Investors were keeping an eye on Germany’s Altana Pharma yesterday after the Wall Street Journal said the company is in talks to divest its drugs unit for some $7 billion dollars. The news has neither been denied nor confirmed by the firm, but the power of suggestion is such that its stock saw heavy trading yesterday, with more than 10 times the normal volume changing hands on the New York Stock Exchange, although the share price remained relatively flat at $55.13.

However, there was little indication of such a move at Altana’s recent R&D presentation – held on October 12 – where it highlighted not only its respiratory products, Alvesco (ciclesonide) and Daxas (roflumilast), but also discussed upcoming projects in gastroenterology and cancer – and said it expects to be able to lead its own oncology projects into clinical Phase I in the next two years.

But Altana has trod a tough path of late after Pfizer pulled out of its deal for Daxas [[04/07/05a]] – triggering analysts to issue sell recommendations amid suggestions of a weak pipeline. Alvesco too has had its problems: approved in more than 30 countries around the world, it has thus far failed to crack the USA, having received an approvable letter towards the end of last year after a study threw up a small number of patients who developed lens opacity [[27/10/04a]].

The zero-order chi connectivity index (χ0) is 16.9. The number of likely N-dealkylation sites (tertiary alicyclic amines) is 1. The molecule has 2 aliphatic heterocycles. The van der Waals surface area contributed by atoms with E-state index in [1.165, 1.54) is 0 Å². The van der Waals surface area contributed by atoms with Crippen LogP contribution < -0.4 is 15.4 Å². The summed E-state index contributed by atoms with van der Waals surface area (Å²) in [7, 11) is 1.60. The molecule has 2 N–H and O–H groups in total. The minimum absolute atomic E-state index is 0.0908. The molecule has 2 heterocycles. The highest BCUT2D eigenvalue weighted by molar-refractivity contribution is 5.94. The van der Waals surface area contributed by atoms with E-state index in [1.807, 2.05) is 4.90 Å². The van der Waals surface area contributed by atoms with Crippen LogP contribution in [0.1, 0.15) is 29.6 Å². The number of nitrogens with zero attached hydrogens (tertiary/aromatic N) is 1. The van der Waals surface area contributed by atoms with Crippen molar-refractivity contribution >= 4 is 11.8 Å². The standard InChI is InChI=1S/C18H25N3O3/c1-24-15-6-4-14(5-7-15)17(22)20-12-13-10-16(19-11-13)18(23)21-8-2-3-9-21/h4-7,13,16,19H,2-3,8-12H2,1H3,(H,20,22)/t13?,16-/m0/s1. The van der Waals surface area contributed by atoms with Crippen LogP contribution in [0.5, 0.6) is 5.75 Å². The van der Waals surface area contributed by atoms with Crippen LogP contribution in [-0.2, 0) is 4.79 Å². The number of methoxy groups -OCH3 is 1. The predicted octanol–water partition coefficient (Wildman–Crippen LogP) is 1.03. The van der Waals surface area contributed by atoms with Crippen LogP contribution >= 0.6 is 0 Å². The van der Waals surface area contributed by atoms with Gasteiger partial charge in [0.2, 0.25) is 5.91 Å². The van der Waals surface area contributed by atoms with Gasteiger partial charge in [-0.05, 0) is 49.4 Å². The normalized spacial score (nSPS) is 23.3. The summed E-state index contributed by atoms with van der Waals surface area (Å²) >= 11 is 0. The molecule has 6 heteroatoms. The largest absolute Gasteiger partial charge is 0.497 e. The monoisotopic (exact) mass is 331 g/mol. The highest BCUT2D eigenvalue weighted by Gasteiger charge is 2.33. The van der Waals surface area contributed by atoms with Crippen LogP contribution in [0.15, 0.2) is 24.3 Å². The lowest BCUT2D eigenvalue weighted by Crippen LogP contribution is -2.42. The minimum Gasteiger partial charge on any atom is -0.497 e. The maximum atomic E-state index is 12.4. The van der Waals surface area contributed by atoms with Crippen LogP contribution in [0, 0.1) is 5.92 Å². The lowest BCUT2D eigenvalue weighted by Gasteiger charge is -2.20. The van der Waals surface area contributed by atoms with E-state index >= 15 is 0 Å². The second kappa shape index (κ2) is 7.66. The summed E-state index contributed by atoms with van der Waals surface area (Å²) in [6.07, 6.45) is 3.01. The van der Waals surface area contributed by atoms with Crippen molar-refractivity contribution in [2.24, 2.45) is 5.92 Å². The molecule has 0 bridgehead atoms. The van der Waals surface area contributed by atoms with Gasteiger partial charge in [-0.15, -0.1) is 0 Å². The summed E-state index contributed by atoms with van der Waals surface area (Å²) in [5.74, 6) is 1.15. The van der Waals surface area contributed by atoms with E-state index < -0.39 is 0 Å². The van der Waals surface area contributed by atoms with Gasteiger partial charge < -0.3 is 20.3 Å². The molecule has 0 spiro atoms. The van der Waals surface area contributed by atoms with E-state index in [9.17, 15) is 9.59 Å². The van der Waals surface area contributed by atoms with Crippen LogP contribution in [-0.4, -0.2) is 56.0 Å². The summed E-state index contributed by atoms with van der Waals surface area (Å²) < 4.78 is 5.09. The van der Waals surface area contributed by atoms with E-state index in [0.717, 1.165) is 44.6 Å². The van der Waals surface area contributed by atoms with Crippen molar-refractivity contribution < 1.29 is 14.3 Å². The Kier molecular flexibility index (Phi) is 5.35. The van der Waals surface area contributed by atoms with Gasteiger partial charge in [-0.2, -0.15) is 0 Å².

Altana has since tried to bolster its pharmaceuticals business with the acquisition of dermatology products from GlaxoSmithKline [[03/10/05c]], and the purchase of chemicals company Eckart [[04/08/05c]]. Whilst this may suggest an increased focus on this sector of its business, Altana has also said it plans to spin off its chemicals unit during the course of next year and plough an additional 1 billion dollars into pharmaceuticals for new product development, alliances and acquisitions.

And it was this it reiterated yesterday as rumours circulated that it has not ruled out the sale of its pharmaceutical operations or the possibility of forging a joint venture company. “Altana is currently considering all options for the pharmaceutical unit and therefore a complete sale cannot be ruled out,” the sources told the WSJ. A final decision is not believed to have yet been made.